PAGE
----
Computer Legislation

Introduction Video

DPA

Data Protection Act 1998

  • Controls the processing of personal data
  • Protects the rights of data subjects
  • Those organisations who break the rules may be liable to fines
  • Some types of sensitive data is given extra protection (e.g. Medical information, sexual orientation, criminal history, ethnic background)

Must make sure the information is:

  • used fairly, lawfully and transparently
  • used for specified, explicit purposes
  • used in a way that is adequate, relevant and limited to only what is necessary
  • accurate and, where necessary, kept up to date
  • kept for no longer than is necessary
  • handled in a way that ensures appropriate security, including protection against unlawful or unauthorised processing, access, loss, destruction or damage

CMA

Computer Misuse Act 1990

Makes the unauthorized access to computer systems illegal. Covers blackmail, fraud, hacking, viruses, etc.

4 levels of offence, with different punishment.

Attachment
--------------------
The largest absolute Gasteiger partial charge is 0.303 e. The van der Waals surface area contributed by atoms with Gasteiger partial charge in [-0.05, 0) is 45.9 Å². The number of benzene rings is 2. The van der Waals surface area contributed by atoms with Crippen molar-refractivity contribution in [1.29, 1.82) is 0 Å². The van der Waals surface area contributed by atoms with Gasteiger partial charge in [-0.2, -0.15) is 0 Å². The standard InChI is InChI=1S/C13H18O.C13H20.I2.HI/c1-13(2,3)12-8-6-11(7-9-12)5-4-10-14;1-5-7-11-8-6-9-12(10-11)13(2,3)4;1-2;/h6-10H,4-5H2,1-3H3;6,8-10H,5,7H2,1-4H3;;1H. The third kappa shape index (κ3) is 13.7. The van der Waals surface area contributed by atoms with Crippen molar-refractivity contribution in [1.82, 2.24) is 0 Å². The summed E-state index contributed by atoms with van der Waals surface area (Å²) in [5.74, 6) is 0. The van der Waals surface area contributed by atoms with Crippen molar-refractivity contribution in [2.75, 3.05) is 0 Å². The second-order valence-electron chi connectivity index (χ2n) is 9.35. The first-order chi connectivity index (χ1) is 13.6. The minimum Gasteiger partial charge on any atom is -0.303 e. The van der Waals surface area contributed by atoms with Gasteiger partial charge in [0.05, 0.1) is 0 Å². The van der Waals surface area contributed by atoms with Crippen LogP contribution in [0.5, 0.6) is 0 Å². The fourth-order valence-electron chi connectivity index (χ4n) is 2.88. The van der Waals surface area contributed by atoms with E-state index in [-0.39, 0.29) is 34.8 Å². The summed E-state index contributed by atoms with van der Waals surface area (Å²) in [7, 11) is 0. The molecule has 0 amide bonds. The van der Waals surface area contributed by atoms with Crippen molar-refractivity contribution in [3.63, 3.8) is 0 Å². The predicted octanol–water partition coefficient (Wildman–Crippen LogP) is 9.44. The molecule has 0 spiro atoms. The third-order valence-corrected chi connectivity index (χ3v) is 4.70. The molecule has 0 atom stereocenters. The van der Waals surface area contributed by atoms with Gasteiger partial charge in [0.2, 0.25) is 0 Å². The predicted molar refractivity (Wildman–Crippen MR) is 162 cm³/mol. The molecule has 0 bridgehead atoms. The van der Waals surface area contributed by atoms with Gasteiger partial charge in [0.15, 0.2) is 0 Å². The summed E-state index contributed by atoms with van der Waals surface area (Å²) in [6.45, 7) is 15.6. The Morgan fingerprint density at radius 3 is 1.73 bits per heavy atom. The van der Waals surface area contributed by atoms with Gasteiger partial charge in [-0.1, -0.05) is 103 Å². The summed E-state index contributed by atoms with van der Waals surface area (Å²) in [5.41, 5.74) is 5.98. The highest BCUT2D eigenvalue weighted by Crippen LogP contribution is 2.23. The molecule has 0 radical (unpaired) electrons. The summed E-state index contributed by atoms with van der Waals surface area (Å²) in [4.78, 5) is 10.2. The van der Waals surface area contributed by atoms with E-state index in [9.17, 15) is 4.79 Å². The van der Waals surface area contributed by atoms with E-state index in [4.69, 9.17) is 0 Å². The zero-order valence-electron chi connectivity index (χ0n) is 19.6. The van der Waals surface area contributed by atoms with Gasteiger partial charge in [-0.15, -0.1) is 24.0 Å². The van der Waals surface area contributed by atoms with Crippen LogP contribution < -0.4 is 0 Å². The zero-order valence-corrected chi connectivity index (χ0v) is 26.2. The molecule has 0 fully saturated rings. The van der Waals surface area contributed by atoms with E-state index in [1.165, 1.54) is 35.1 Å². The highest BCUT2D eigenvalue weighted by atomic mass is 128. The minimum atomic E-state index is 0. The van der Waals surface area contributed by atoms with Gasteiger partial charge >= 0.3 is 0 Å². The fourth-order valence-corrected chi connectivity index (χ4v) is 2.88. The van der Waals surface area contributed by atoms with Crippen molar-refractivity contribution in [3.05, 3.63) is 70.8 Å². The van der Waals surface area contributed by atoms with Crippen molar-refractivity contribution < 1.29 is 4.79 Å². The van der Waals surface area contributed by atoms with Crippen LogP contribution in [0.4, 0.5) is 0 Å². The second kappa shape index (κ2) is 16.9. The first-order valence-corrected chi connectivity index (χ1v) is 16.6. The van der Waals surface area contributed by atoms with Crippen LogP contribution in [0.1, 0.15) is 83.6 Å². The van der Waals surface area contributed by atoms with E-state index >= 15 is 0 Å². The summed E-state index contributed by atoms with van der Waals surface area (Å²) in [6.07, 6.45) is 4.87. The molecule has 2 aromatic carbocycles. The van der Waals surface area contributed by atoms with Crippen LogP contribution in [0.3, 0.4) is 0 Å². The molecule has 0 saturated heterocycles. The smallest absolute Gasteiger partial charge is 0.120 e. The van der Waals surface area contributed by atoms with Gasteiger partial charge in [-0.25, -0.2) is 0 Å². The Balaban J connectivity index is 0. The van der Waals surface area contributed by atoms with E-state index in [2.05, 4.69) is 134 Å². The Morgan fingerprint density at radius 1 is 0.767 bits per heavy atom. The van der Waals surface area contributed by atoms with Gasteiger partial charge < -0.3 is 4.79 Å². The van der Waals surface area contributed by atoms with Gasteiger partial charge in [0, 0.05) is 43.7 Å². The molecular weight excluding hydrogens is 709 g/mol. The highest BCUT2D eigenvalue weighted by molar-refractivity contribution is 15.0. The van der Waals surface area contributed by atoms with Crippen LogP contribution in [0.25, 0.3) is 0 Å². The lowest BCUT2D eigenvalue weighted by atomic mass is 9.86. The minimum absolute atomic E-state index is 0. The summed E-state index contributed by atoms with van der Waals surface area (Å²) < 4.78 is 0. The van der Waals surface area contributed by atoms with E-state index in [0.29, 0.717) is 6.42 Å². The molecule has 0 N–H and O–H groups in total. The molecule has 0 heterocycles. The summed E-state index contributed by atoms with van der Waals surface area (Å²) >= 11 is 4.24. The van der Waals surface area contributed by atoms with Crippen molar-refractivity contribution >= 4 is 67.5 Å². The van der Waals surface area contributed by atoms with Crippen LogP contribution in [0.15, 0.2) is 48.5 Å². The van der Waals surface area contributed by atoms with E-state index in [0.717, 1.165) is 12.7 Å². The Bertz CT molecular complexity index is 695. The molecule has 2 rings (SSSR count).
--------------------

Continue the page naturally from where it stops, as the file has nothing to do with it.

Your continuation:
• Unauthorized access to computer material – up t 6 months in prison / £5,000 fine
  • Unauthorized access to computer material with intent to commit a further offence – 5 year prison sentence and unlimited fine.
  • Unauthorized modification of data  – 5 year sentence and unlimited fine
  • Making, supplying or obtaining anything which can be used in computer misuse offences. –  10 year prison sentence an unlimited fine

CDPA

Copyright Design and Patents Act 1988

Illegal to copy, modify or distribute software , music, video or other intellectual property  without permission from the author

  • Designed to ensure that people are fairly rewarded for their artistic work
  • Protects rights holders if their work is stolen.

FoIA

Freedom of Information Act 2000

  • Provides public access to information held by public authorities
  • Members of the public can request information held by public bodies and authorities have to publish the data within a specified deadline